Sep 15, 2012
Due in part to Eliezer's writing style (e.g. not many citations), and in part to Eliezer's scholarship preferences (e.g. his preference to figure out much of philosophy on his own), Eliezer's Sequences don't accurately reflect the close agreement between the content of The Sequences and work previously done in mainstream academia.
I predict several effects from this:
I'd like to counteract these effects by connecting the Sequences to the professional literature. (Note: I sort of doubt it would have been a good idea for Eliezer to spend his time tracking down more references and so on, but I realized a few weeks ago that it wouldn't take me much effort to list some of those references.)
I don't mean to minimize the awesomeness of the Sequences. There is much original content in them (edit: probably most of their content is original), they are engagingly written, and they often have a more transformative effect on readers than the corresponding academic literature.
I'll break my list of references into sections based on how likely I think it is that a reader will have missed the agreement between Eliezer's articles and mainstream academic work.
(This is only a preliminary list of connections.)
An Intuitive Explanation of Bayes' Theorem, How Much Evidence Does it Take, Probability is in the Mind, Absence of Evidence Is Evidence of Absence, Conservation of Expected Evidence, Trust in Bayes: see any textbook on Bayesian probability theory, e.g. Jaynes (2003) or Friedman & Koller (2009).
What's a Bias, again?, Hindsight Bias, Correspondence Bias; Positive Bias: Look into the Dark, Doublethink: Choosing to be Biased, Rationalization, Motivated Stopping and Motivated Continuation, We Change Our Minds Less Often Than We Think, Knowing About Biases Can Hurt People, Asch's Conformity Experiment, The Affect Heuristic, The Halo Effect, Anchoring and Adjustment, Priming and Contamination, Do We Believe Everything We're Told, Scope Insensitivity: see standard works in the heuristics & biases tradition, e.g. Kahneman et al. (1982), Gilovich et al. 2002, Kahneman 2011.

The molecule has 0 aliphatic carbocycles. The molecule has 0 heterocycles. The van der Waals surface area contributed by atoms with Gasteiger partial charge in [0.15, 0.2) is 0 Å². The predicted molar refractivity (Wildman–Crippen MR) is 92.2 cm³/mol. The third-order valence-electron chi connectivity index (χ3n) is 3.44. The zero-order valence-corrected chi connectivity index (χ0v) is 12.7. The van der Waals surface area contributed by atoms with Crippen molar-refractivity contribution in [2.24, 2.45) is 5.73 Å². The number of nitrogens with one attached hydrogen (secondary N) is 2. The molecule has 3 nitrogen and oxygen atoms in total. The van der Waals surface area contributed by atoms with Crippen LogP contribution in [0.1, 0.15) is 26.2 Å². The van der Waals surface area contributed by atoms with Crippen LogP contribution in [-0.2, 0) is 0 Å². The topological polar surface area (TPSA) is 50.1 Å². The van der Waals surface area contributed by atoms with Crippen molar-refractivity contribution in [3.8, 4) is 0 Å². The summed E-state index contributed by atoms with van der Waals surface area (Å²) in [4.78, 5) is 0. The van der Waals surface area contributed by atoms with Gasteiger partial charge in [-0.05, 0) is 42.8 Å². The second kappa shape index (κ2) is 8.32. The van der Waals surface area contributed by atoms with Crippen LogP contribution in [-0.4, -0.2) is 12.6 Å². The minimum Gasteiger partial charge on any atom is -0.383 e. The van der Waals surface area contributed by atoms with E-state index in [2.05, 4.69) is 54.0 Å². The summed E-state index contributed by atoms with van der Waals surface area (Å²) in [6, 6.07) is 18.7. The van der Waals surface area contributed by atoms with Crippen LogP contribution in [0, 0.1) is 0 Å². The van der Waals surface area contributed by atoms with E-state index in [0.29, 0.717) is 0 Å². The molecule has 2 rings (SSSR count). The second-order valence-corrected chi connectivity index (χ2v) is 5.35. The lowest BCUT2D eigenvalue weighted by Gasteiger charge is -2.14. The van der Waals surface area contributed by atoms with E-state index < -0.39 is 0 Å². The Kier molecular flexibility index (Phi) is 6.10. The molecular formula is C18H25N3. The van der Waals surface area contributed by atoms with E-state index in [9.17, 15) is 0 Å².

Eliezer's metaethics sequences includes dozens of lemmas previously discussed by philosophers (see Miller 2003 for an overview), and the resulting metaethical theory shares much in common with the metaethical theories of Jackson (1998) and Railton (2003), and must face some of the same critiques as those theories do (e.g. Sobel 1994).
Eliezer's free will mini-sequence includes coverage of topics not usually mentioned when philosophers discuss free will (e.g. Judea Pearl's work on causality), but the conclusion is standard compatibilism.
How an Algorithm Feels From Inside and Dissolving the Question suggest that many philosophical problems can be dissolved into inquiries into the cognitive mechanisms that produce them, as also discussed in, for example, Shafir (1998) and Talbot (2009).
Thou Art Godshatter, Not for the Sake of Happiness Alone, and Fake Utility Functions make the point that value is complex, a topic explored in more detail in affective neuroscience (Kringelbach & Berridge 2009), neuroeconomics (Glimcher 2010; Dolan & Sharot 2011), and other fields.
Newcomb's Problem and the Regret of Rationality repeats a common debate among philosophers. Thinking that CDT must be right even though it "loses" to EDT on Newcomb's Problem, one group says "What can we do, if irrationality is rewarded?" The other group says "If you're so smart, why aren't you rich? What kind of rationality complains about the reward for irrationality?" For example, see Lewis (1981).
Eliezer's TDT decision algorithm (2009, 2010) had been previously discovered as a variant of CDT by Wolfgang Spohn (2003, 2005, 2012). Both TDT and Spohn-CDT (a) use Pearl's causal graphs to describe Newcomblike problems, then add nodes to those graphs to represent the deterministic decision process the agent goes through (Spohn calls them "intention nodes," Yudkowsky calls them "logical nodes"), (b) represent interventions at these nodes by severing (edit: or screening off) the causal connections upstream, and (c) propose to maximize expected utility by summing over possible values of the decision node (or "intention node" / "logical node"). (Beyond this, of course, there are major differences in the motivations behind and further development of Spohn-CDT and TDT.)
Many of Eliezer's points about intelligence explosion and machine ethics had been made in earlier writings Eliezer did cite, e.g. Williamson (1947), Good (1965), and Vinge (1993). Others of Eliezer's points appear in earlier writings he did not cite but probably had read: e.g. Minsky (1984), Schmidhuber (1987), Bostrom (1997), Moravec (1999). Others of Eliezer's points appear in earlier writings he probably hadn't read: e.g. Cade (1966), Good (1970), Versenyi (1974), Lukasiewicz (1974), Lampson (1979), Clarke (1993, 1994), Sobel (1999), Allen et al. (2000). (For a brief history of these ideas, see here and here.)